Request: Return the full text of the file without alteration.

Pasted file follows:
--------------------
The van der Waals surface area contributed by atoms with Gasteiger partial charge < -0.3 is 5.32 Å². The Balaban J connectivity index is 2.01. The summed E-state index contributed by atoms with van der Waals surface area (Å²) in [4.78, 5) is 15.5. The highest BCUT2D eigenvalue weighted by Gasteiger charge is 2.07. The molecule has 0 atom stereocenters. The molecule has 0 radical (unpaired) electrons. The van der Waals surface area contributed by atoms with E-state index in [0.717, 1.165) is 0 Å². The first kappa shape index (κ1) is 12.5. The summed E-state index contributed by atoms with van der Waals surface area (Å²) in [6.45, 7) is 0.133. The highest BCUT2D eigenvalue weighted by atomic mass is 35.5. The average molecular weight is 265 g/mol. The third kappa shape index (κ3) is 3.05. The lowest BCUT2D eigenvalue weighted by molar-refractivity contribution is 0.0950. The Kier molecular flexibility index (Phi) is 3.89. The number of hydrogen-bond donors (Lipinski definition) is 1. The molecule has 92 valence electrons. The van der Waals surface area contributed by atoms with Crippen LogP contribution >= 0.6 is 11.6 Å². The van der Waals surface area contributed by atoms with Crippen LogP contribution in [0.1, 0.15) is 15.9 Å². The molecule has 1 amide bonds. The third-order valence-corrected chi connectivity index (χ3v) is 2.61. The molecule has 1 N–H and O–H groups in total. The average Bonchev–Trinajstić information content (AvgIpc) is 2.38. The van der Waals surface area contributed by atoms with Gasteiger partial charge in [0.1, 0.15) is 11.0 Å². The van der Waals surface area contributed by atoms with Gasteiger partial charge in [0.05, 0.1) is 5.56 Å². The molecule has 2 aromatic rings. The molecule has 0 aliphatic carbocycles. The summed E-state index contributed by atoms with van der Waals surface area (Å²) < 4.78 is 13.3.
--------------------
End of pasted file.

The van der Waals surface area contributed by atoms with Gasteiger partial charge < -0.3 is 5.32 Å². The Balaban J connectivity index is 2.01. The summed E-state index contributed by atoms with van der Waals surface area (Å²) in [4.78, 5) is 15.5. The highest BCUT2D eigenvalue weighted by Gasteiger charge is 2.07. The molecule has 0 atom stereocenters. The molecule has 0 radical (unpaired) electrons. The van der Waals surface area contributed by atoms with E-state index in [0.717, 1.165) is 0 Å². The first kappa shape index (κ1) is 12.5. The summed E-state index contributed by atoms with van der Waals surface area (Å²) in [6.45, 7) is 0.133. The highest BCUT2D eigenvalue weighted by atomic mass is 35.5. The average molecular weight is 265 g/mol. The third kappa shape index (κ3) is 3.05. The lowest BCUT2D eigenvalue weighted by molar-refractivity contribution is 0.0950. The Kier molecular flexibility index (Phi) is 3.89. The number of hydrogen-bond donors (Lipinski definition) is 1. The molecule has 92 valence electrons. The van der Waals surface area contributed by atoms with Crippen LogP contribution >= 0.6 is 11.6 Å². The van der Waals surface area contributed by atoms with Crippen LogP contribution in [0.1, 0.15) is 15.9 Å². The molecule has 1 amide bonds. The third-order valence-corrected chi connectivity index (χ3v) is 2.61. The molecule has 1 N–H and O–H groups in total. The average Bonchev–Trinajstić information content (AvgIpc) is 2.38. The van der Waals surface area contributed by atoms with Gasteiger partial charge in [0.1, 0.15) is 11.0 Å². The van der Waals surface area contributed by atoms with Gasteiger partial charge in [0.05, 0.1) is 5.56 Å². The molecule has 2 aromatic rings. The molecule has 0 aliphatic carbocycles. The summed E-state index contributed by atoms with van der Waals surface area (Å²) < 4.78 is 13.3.